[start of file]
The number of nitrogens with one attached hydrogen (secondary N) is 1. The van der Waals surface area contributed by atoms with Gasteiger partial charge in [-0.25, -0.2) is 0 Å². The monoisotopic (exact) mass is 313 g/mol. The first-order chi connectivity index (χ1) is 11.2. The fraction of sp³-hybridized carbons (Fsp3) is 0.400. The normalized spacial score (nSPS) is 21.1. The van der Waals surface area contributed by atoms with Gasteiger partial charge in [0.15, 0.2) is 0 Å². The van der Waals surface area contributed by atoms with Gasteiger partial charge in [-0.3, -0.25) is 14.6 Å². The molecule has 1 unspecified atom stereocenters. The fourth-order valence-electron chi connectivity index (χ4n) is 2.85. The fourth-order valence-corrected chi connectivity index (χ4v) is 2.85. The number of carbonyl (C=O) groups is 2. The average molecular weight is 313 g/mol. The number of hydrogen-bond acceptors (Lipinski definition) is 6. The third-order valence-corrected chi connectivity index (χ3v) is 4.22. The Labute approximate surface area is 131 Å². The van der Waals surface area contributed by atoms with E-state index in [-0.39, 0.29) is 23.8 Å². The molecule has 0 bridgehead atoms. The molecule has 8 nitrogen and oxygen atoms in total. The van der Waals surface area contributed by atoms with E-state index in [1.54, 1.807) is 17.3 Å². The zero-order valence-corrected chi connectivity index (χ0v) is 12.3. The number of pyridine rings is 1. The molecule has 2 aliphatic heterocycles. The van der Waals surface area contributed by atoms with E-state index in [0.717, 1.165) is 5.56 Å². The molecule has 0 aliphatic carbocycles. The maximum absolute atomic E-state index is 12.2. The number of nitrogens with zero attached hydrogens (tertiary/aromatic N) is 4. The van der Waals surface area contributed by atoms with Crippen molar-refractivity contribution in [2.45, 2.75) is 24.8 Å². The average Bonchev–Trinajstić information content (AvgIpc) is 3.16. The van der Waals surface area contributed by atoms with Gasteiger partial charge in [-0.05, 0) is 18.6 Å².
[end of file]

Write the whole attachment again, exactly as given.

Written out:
The number of nitrogens with one attached hydrogen (secondary N) is 1. The van der Waals surface area contributed by atoms with Gasteiger partial charge in [-0.25, -0.2) is 0 Å². The monoisotopic (exact) mass is 313 g/mol. The first-order chi connectivity index (χ1) is 11.2. The fraction of sp³-hybridized carbons (Fsp3) is 0.400. The normalized spacial score (nSPS) is 21.1. The van der Waals surface area contributed by atoms with Gasteiger partial charge in [0.15, 0.2) is 0 Å². The van der Waals surface area contributed by atoms with Gasteiger partial charge in [-0.3, -0.25) is 14.6 Å². The molecule has 1 unspecified atom stereocenters. The fourth-order valence-electron chi connectivity index (χ4n) is 2.85. The fourth-order valence-corrected chi connectivity index (χ4v) is 2.85. The number of carbonyl (C=O) groups is 2. The average molecular weight is 313 g/mol. The number of hydrogen-bond acceptors (Lipinski definition) is 6. The third-order valence-corrected chi connectivity index (χ3v) is 4.22. The Labute approximate surface area is 131 Å². The van der Waals surface area contributed by atoms with E-state index in [-0.39, 0.29) is 23.8 Å². The molecule has 0 bridgehead atoms. The molecule has 8 nitrogen and oxygen atoms in total. The van der Waals surface area contributed by atoms with E-state index in [1.54, 1.807) is 17.3 Å². The zero-order valence-corrected chi connectivity index (χ0v) is 12.3. The number of pyridine rings is 1. The molecule has 2 aliphatic heterocycles. The van der Waals surface area contributed by atoms with E-state index in [0.717, 1.165) is 5.56 Å². The molecule has 0 aliphatic carbocycles. The maximum absolute atomic E-state index is 12.2. The number of nitrogens with zero attached hydrogens (tertiary/aromatic N) is 4. The van der Waals surface area contributed by atoms with Crippen molar-refractivity contribution in [2.45, 2.75) is 24.8 Å². The average Bonchev–Trinajstić information content (AvgIpc) is 3.16. The van der Waals surface area contributed by atoms with Gasteiger partial charge in [-0.05, 0) is 18.6 Å².